At first blush, many of us would see this article and immediately file it away in the back of our minds as yet another example of the pervasiveness and destructive nature of ransomware. To be honest, we would not be wrong to reach that conclusion, but I want to challenge you to read a little closer this morning. There is a small ray of hope in this article that can be easily overlooked. The governor of Louisiana is declaring a state of emergency because of these ransomware attacks, but he is doing so because the state of Louisiana has a plan!
The state of Louisiana has a Cybersecurity Commission and a well defined, properly tested and well funded incident response plan. They are prepared to respond to and address these ransomware outbreaks. Resources from state police, the Governor’s office of Homeland Security and the Louisiana National Guard are being coordinated and rallied to the cause of mitigating these attacks. That fact is both noteworthy and exciting. Preparation and proper incident response is an absolutely vital component to any cybersecurity program. Far too often, organizations find themselves shocked, flat footed and lost when ransomware strikes. But not in the Bayou state. Kudos to Louisiana for having a plan!
This article provides tremendous advice concerning a vital component of IT security often overlooked and ignored. To simply state the obvious – communication is key. Yet, in the world of IT security, we very quickly get lost in a sea of technical jargon and alphabet soup acronyms. Technical speakers often get their audiences lost in the weeds of the “how’s” and “why’s” a security control is needed or a risk is eminent, yet those same speakers never realize anyone is lost because they alone hold the map and never look back.
We as IT professionals need to understand our audiences and their capacity for understanding and reason. Technical controls and eminent risks should be translated into real world examples and practical analogies. We need to be succinct, clear, and timely in our comments. We need to choose our conversational battles and not find ourselves perpetually holding an umbrella while ranting as the sky falls around us.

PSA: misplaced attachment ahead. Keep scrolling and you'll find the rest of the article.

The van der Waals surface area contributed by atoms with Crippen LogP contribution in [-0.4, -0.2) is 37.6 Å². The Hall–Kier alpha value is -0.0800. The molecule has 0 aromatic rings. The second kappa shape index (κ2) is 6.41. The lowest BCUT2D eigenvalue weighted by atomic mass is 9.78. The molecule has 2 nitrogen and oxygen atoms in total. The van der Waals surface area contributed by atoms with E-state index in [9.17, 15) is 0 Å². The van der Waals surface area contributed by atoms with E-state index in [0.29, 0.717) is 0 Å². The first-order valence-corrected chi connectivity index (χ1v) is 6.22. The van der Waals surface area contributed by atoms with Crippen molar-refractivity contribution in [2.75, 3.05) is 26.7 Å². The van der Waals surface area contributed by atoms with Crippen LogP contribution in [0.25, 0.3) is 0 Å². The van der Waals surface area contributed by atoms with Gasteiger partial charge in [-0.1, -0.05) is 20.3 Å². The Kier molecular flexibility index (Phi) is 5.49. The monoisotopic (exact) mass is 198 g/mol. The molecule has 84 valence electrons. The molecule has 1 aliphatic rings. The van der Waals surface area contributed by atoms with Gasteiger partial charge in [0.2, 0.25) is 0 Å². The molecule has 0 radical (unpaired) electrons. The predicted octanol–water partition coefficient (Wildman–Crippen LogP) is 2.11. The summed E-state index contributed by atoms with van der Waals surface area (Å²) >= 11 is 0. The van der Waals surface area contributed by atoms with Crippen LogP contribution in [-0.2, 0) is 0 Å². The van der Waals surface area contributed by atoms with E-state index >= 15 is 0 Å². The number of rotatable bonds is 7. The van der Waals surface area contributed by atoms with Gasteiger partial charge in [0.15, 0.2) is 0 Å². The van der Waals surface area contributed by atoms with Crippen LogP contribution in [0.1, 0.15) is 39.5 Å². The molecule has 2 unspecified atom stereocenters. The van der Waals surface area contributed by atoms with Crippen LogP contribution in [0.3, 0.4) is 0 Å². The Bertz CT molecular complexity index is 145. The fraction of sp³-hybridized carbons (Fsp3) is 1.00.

And above and beyond all of these things, we need to shut up from time to time and truly listen. We need to hear what management teams and end users have to say. We need to ask for and receive with a decent modicum of humility constructive criticism about what is working in the security practice and what might be a significant hinderance to business success. There is always more than one way to tackle a problem, and though many of us have our favorite ways of doing things, those favorite approaches do not hold exclusivity when it comes to what is right for any given business environment.
It thrills me to be able to post an article with this title. I honestly do not believe there is anything more important and more impactful to the overall security of any organization than effective user awareness training. An increase in effective training is an increase in overall security.
I have been a student of and an advocate for the SANS Institute for many years. Lance Spitzner and his team do a marvelous job spreading the word of awareness and safety online. This report is a good resource and a worthwhile read. Enjoy!
Just when you thought it was safe to go back into the water….or at least to sail upon it. In all seriousness, these types of warnings and attacks are indicative of the lengths to which cybercriminals will go to steal, pillage and attack. Be cautious and take the time to evaluate cybersecurity controls at every level of your organization.
This situation is a great example of the importance of patch and firmware management. Just because a system is hosted in the cloud, it does not mean that you are not responsible for parts if not all of the patch and firmware oversight. Pay close attention to your service level agreements and other cloud services documentation.
If you are using these particular Azure services from Microsoft, please review this content and patch accordingly.